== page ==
Whipped-up hysteria more than Mitchell deserved

The moment when he supposedly called a policeman "pleb" wasn't recorded by any particularly reliable source

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I feel I have to begin this column by saying I have no partisan feelings towards Andrew Mitchell. Quite the opposite, in fact. I have never encountered Mr Mitchell, although if only half of what has been written about him is true, I am pretty certain we wouldn't get on. Nevertheless, I'd like to come to his defence. I know it is unfashionable position, but I believe he is a victim of an age when nuance and reason has been lost and the only reaction to questionable behaviour is public hysteria.

The case of Mr Mitchell and PC Pleb is a curious one. How do we know about it in the first place? Was it recorded on CCTV? Was there an independent witness who is prepared to verify who said what to whom? No, we know about the incident in which he is alleged to have called a policeman a "pleb" through a much more authoritative route; one that for many years has ensured such information has become public. A member of the Metropolitan Police force, no doubt using a speed dial, called the newsdesk of The Sun to report exactly what happened when the Conservative Chief Whip was asked to dismount his bike.

We should be thankful that, as well as keeping the capital's streets safe, the police feel it is their duty to bring to the attention of as many citizens as possible the errant behaviour of our elected representatives. That, surely, is why the policeman in question rang Britain's biggest selling newspaper, bravely overcoming any residual concerns about the closeness between News International and the Met that had been exposed during the phone-hacking scandal.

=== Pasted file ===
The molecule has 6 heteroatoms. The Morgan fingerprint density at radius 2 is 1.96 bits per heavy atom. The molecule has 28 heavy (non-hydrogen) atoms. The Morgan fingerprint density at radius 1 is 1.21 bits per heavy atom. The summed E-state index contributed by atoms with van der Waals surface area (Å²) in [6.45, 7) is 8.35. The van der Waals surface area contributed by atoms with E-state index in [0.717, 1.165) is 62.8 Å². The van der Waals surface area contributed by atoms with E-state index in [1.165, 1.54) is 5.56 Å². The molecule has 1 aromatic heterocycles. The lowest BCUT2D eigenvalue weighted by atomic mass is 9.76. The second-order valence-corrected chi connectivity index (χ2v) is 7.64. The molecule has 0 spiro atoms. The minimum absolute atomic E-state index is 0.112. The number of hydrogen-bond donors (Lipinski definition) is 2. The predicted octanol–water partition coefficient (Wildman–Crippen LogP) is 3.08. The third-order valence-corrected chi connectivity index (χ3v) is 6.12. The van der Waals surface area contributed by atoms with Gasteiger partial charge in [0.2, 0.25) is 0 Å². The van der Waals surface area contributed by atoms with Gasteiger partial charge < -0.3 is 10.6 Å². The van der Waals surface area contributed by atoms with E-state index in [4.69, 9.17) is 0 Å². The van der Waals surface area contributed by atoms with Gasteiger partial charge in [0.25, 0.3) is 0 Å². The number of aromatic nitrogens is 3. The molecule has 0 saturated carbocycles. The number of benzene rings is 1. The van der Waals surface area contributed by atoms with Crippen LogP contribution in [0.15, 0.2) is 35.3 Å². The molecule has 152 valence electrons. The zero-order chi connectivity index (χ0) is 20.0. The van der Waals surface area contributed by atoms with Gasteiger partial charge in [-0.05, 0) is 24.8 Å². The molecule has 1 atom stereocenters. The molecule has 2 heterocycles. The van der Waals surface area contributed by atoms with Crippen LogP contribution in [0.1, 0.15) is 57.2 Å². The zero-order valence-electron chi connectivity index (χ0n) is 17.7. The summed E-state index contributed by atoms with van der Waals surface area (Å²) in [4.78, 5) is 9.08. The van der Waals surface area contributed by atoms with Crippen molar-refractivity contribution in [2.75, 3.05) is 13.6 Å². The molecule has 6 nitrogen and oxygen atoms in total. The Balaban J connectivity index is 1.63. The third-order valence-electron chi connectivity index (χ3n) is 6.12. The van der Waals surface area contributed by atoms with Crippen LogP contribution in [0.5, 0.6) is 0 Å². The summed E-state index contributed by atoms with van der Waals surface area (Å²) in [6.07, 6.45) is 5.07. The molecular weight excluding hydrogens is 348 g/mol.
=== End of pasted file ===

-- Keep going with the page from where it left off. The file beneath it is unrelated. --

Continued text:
And I'm sure, too, that the report wasn't embellished. Of course no money changed hands, since that would be illegal. All I know is that Andrew Mitchell, in his resignation letter to the PM, maintained his position that he did not use the word "pleb" or "moron" or "any other perjorative descriptions" although he admits swearing.

Even in the circs, after a hard day's whipping, this is conduct unbecoming, although hardly enough to put his career in jeopardy. (And remember, also, that he was riding a bike: he wasn't sweeping past in a plutocratic ministerial Jaguar.) The full might of the Police Federation insist that he did use the P-word, and the F-word, and a few other words beside. And Mr Mitchell didn't help himself by shifting his story around.

But, in the end, it is one man's word against another. And in any case, can't we allow a politician to lose his rag (like we all have done, faced with the intransigence of officialdom) without needing to see his head on a pole? Maybe it boils down to the fact that Mr Mitchell, patrician in bearing and, by all accounts, high-handed in manner, is not a likeable chap. Not like the nice Mr Johnson. He once called the black inhabitants of Commonwealth countries "flag-waving piccaninnies" and now he's Britain's most popular politician. Mr Mitchell may have spent the weekend reflecting what Margaret Thatcher said when she stood down in 1990; words that seem even more fitting to today's politics: "It's a funny old world."

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